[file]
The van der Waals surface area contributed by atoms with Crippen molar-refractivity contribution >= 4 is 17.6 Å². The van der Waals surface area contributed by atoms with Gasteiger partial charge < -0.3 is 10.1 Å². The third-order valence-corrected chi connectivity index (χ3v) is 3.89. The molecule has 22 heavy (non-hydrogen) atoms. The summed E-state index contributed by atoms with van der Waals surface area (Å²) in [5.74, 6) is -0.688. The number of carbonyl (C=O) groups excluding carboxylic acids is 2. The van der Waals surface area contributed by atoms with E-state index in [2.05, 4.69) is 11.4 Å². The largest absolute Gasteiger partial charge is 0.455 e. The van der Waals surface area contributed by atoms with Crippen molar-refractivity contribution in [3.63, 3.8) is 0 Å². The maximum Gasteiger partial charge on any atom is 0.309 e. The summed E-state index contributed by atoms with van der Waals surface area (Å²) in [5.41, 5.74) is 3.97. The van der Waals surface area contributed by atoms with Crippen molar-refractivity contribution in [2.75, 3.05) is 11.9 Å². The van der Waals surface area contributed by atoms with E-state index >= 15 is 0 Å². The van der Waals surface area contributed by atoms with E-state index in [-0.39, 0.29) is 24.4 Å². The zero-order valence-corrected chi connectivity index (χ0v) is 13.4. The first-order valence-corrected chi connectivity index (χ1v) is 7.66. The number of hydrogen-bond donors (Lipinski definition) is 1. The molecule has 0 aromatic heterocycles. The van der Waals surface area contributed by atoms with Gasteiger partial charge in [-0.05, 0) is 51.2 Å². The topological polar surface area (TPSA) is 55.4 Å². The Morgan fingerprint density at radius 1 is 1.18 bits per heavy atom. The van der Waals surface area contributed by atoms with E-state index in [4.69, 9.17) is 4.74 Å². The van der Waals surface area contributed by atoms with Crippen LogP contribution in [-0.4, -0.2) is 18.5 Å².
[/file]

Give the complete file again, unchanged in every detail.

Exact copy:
The van der Waals surface area contributed by atoms with Crippen molar-refractivity contribution >= 4 is 17.6 Å². The van der Waals surface area contributed by atoms with Gasteiger partial charge < -0.3 is 10.1 Å². The third-order valence-corrected chi connectivity index (χ3v) is 3.89. The molecule has 22 heavy (non-hydrogen) atoms. The summed E-state index contributed by atoms with van der Waals surface area (Å²) in [5.74, 6) is -0.688. The number of carbonyl (C=O) groups excluding carboxylic acids is 2. The van der Waals surface area contributed by atoms with E-state index in [2.05, 4.69) is 11.4 Å². The largest absolute Gasteiger partial charge is 0.455 e. The van der Waals surface area contributed by atoms with Crippen molar-refractivity contribution in [3.63, 3.8) is 0 Å². The maximum Gasteiger partial charge on any atom is 0.309 e. The summed E-state index contributed by atoms with van der Waals surface area (Å²) in [5.41, 5.74) is 3.97. The van der Waals surface area contributed by atoms with Crippen molar-refractivity contribution in [2.75, 3.05) is 11.9 Å². The van der Waals surface area contributed by atoms with E-state index >= 15 is 0 Å². The van der Waals surface area contributed by atoms with E-state index in [-0.39, 0.29) is 24.4 Å². The zero-order valence-corrected chi connectivity index (χ0v) is 13.4. The first-order valence-corrected chi connectivity index (χ1v) is 7.66. The number of hydrogen-bond donors (Lipinski definition) is 1. The molecule has 0 aromatic heterocycles. The van der Waals surface area contributed by atoms with Gasteiger partial charge in [-0.05, 0) is 51.2 Å². The topological polar surface area (TPSA) is 55.4 Å². The Morgan fingerprint density at radius 1 is 1.18 bits per heavy atom. The van der Waals surface area contributed by atoms with E-state index in [4.69, 9.17) is 4.74 Å². The van der Waals surface area contributed by atoms with Crippen LogP contribution in [-0.4, -0.2) is 18.5 Å².